Aromatase inhibitors in early breast cancer therapy: a variety of treatment strategies

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Until recently, standard endocrine therapy for estrogen receptor-positive early breast cancer in the preoperative neoadjuvant and postoperative adjuvant settings was the selective estrogen receptor modulator tamoxifen. An alternate therapeutic approach is to suppress total-body estrogen synthesis using an aromatase inhibitor. The highly potent and specific third-generation aromatase inhibitors (anastrozole, exemestane and letrozole) have consistently demonstrated improved efficacy over tamoxifen in large randomised neoadjuvant and adjuvant clinical trials. As neoadjuvant therapy, compared with tamoxifen, all three aromatase inhibitors significantly improved breast-conserving surgery rates, but only letrozole achieved a significantly higher overall response rate. These agents have also been evaluated in three adjuvant strategies: instead of tamoxifen for 5 years, sequenced after 2-3 years of tamoxifen, or as extended adjuvant therapy following a full 5-year course of tamoxifen. In all cases, the aromatase inhibitor was significantly more effective in reducing the risk of recurrence, compared with tamoxifen in the first two approaches and with placebo or no treatment as extended therapy. Long-term aromatase inhibitor treatment is associated with less endometrial cancer, thromboembolic events and strokes than tamoxifen, but more musculoskeletal disorders and bone loss. Further investigation is focusing on identification of the patient subgroups most likely to benefit from each of these adjuvant therapy options.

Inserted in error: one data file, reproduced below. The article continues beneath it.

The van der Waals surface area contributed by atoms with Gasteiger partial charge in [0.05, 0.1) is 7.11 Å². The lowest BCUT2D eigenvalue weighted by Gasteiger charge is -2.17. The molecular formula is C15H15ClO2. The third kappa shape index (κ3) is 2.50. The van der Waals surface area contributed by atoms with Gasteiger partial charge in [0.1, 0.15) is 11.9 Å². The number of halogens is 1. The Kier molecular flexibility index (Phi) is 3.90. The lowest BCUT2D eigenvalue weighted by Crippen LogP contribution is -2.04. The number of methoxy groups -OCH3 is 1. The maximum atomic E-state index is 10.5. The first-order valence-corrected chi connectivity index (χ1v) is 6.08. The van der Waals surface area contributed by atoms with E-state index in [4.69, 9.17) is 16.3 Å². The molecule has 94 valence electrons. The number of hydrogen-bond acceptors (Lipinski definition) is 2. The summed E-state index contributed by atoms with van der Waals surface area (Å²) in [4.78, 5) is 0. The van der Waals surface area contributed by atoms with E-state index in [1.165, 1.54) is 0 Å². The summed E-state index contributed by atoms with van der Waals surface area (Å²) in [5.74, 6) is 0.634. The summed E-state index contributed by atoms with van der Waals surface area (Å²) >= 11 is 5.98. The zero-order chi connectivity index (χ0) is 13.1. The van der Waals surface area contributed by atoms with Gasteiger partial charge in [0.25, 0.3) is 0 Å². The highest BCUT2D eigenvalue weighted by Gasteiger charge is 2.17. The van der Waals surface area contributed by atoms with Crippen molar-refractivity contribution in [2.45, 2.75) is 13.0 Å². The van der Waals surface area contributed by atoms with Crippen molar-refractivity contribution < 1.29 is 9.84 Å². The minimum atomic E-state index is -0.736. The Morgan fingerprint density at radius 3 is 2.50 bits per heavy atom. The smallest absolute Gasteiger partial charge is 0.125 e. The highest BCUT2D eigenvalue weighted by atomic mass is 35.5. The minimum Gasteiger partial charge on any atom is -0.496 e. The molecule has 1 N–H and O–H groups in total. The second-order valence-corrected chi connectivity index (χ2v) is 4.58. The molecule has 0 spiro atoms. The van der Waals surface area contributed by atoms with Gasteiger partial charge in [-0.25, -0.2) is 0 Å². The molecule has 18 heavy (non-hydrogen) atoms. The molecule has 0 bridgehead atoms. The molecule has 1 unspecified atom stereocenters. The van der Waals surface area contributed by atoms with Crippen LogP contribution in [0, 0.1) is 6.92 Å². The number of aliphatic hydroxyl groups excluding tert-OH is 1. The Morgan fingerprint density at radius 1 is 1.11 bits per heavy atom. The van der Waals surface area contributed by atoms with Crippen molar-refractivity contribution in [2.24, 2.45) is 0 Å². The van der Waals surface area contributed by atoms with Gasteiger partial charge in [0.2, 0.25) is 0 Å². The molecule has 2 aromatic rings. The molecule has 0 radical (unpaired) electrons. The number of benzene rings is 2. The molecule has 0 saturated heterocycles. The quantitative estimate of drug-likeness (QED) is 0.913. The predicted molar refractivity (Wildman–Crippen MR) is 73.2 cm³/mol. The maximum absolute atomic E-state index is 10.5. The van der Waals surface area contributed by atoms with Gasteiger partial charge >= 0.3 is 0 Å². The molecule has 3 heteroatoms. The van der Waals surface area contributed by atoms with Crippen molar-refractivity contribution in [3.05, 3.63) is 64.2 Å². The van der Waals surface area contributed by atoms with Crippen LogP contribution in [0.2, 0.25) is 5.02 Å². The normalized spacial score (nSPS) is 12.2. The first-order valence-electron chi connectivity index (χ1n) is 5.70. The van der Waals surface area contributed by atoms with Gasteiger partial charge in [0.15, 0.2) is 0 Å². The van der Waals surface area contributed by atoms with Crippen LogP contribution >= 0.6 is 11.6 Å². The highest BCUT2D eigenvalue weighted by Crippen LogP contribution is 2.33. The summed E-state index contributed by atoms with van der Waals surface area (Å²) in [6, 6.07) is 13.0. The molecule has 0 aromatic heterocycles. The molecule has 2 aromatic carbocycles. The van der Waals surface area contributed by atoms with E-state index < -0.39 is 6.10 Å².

Original languageEnglish
Pages (from-to)2465-79
Number of pages15
JournalExpert Opinion on Pharmacotherapy
Issue number18
Publication statusPublished - Dec 2006


  • Aromatase Inhibitors
  • Breast Neoplasms
  • Female
  • Humans
  • Time Factors


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